SQL server sharing system, FileMaker, or what?

I was on a conference call last week with a contractor that was pitching his database sharing solution to us. It was basically one of those packages that interact with MS SQL Server with HTML forms like a prettied up version phpmyAdmin.

What I have been doing for the last ten years is running MySQL databases on DH with ODBC links to MS Access forms and tables because this agency already had lots of expertise with Access. I also wrote some php scripts to present some of the data on the web, to screen scrape some data that wasn’t accessible in database form for us from some other agencies, and provided mySQL connection parameters to a regional coordinating agency to keep some of our tables synced with their system.

We already have a server at my location that we were planning to carve up into a couple virtual Windows servers with SQL Server, and expose them to the internet. One of our reasons was to run ArcServer based on SQL Server to share GIS data to our field offices, other agencies, and the public. So we are part way there to having what the potential contractor needs to run on. And some of my database apps could be adapted to run with SQL server calls rather that mySQL calls.

However, this week I got a copy of FileMaker for the first time. This got me wondering if we couldn’t run FileMaker Server on our new hardware, and set up some database solutions and presentations on our own cheaper and easier than the contractors proposal.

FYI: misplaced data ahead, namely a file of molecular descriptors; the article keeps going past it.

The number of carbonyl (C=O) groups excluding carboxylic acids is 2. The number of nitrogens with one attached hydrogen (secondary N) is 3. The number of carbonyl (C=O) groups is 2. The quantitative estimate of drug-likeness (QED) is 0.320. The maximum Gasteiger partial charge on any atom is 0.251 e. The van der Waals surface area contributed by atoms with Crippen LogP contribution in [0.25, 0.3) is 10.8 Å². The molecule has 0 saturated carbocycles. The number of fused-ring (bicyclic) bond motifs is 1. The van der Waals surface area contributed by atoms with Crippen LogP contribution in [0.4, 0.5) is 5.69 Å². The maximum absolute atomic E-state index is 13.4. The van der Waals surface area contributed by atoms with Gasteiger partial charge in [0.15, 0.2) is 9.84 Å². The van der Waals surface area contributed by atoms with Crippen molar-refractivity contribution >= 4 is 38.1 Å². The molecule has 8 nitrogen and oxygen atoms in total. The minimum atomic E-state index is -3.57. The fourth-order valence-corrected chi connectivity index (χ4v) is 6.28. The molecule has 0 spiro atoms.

What really got me wondering about this contractor’s experience and credibility was his opinion that our tables were too big for mySQL to handle. My attitude was that it all depends on how much processing power we carve out for the servers and the capability of our data connection. That data connection worries me. We just have Charter Business cable to our location, but, on the other hand, the traffic will be limited to our other offices and other agencies interested in salmon recovery in our region. It’s not like I’m trying to run Amazon here. But our tables are too big? Here’s an example: http://ykfp.org/php/BOR/prodbflowtempchart.php This php script makes two calls to a table with 17k records, a call to a table with 52K records and a call to a table with 16k records, call from DH based mySQL tables. That’s about the size of current data sets. Do you see any performance problems?

That’s a rather odd statement; I’d start looking for another contractor. Almost all of DreamHost’s internal operations use MySQL databases, and some of our tables have hundreds of millions of rows — the table sizes you’re talking about are peanuts by comparison. As long as the tables are designed and indexed properly, it works just fine.

Concur with AndrewF. I was reading your with interest until I got to the 17k records part. 17k records, or even 170k records, or even 1,700k records is no problem for even SQLite! MySQL wouldn’t bat an virtual eyelash at those numbers unless you have no indexes and extremely poorly written queries. Your contractor is selling snake oil.